While it is not ordered in every divorce case, spousal maintenance (which may also be known as alimony or spousal support) can be an important factor for some couples. This form of financial support will allow a spouse who relied primarily on their partner’s income during their marriage to support themselves and maintain their lifestyle. However, spousal maintenance will usually only last temporarily, so it is important to understand when it will end and make plans accordingly.
Types of Spousal Maintenance
Depending on a couple’s situation, different types of spousal support may be awarded, and the type of maintenance will affect how long it will be paid. These types include:
Temporary maintenance – One spouse may be required to pay support to the other during the divorce process to ensure that they will be able to cover their ongoing expenses. These payments will be terminated when the divorce is finalized, and at that point, any support arrangements included in the divorce decree or judgment will go into effect.
Fixed-term maintenance – Most of the time, a divorce decree will state that maintenance will be paid for a specific amount of time. This duration is calculated using a percentage of the length of time the couple was married.
Indefinite maintenance – If a couple was married for at least 20 years, or if the spouse who will be receiving maintenance has a disability or other circumstances that affect their ability to earn an income, maintenance may last indefinitely.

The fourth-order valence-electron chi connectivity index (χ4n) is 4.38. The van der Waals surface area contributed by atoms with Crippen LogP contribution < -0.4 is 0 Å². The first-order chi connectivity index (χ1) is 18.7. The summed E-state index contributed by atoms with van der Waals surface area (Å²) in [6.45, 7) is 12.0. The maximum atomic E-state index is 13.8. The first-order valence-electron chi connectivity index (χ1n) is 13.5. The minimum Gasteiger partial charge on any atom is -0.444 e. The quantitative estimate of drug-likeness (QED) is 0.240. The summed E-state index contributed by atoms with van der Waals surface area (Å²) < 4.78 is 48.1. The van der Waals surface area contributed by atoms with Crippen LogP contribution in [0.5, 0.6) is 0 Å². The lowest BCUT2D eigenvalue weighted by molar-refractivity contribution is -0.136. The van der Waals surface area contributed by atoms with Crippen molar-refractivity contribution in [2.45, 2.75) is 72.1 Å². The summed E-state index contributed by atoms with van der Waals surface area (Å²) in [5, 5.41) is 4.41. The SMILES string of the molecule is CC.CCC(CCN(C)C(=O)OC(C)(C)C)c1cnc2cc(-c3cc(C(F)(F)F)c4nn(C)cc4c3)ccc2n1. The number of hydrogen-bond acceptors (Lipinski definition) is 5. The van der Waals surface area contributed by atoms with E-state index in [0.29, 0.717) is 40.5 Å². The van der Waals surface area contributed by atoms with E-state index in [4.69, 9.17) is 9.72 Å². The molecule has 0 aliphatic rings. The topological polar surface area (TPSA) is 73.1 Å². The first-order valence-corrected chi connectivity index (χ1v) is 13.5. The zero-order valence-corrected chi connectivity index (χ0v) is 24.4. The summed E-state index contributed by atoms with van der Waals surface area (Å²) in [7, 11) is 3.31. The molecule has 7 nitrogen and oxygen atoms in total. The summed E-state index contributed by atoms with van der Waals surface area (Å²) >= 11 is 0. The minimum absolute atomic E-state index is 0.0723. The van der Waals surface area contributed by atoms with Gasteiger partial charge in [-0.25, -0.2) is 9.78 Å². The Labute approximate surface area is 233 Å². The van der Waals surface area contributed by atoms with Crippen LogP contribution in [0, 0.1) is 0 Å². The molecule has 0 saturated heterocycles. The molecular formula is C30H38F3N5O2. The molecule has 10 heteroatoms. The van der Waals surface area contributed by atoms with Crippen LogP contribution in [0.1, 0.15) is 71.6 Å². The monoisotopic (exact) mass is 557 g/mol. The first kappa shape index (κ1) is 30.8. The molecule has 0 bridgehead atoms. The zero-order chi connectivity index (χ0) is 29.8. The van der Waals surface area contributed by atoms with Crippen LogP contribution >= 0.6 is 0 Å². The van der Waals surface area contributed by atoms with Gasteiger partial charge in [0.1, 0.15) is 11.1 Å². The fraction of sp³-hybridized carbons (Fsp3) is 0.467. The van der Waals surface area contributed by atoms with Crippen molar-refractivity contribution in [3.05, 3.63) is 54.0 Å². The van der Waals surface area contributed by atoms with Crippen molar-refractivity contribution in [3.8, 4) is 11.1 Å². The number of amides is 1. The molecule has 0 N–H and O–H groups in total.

Reviewable maintenance – In some cases, a divorce decree or judgment may state that maintenance will be paid for a certain amount of time, after which the court will review the case to determine whether support should be extended, modified, or terminated. This type of arrangement may be used to ensure that the spouse receiving maintenance can pursue education or obtain training that will allow them to support themselves financially.
While maintenance will usually be paid for as long as it was ordered in a divorce decree, a former spouse may file a petition to have the payments modified or terminated based on a significant change in either party’s circumstances. Maintenance will be automatically terminated if the recipient remarries, and it can also be terminated if they begin living together with a new romantic partner while remaining unmarried. Maintenance will be terminated upon the death of either party, although a divorce decree may address the loss of support in these situations by requiring the paying spouse to obtain a life insurance policy that would provide death benefits to their former spouse.
Contact Our Naperville Spousal Maintenance Attorneys
If you believe that your spouse should pay you financial support, or if you may be required to pay maintenance to your spouse, you will want to make sure this issue is addressed properly during your divorce. At Calabrese Associates, P.C., we can advise you of how the law applies to you, and we will advocate for your financial interests throughout the divorce process. To learn more about how we can help you achieve your goals in your divorce, contact our DuPage County spousal support lawyers at 630-393-3111.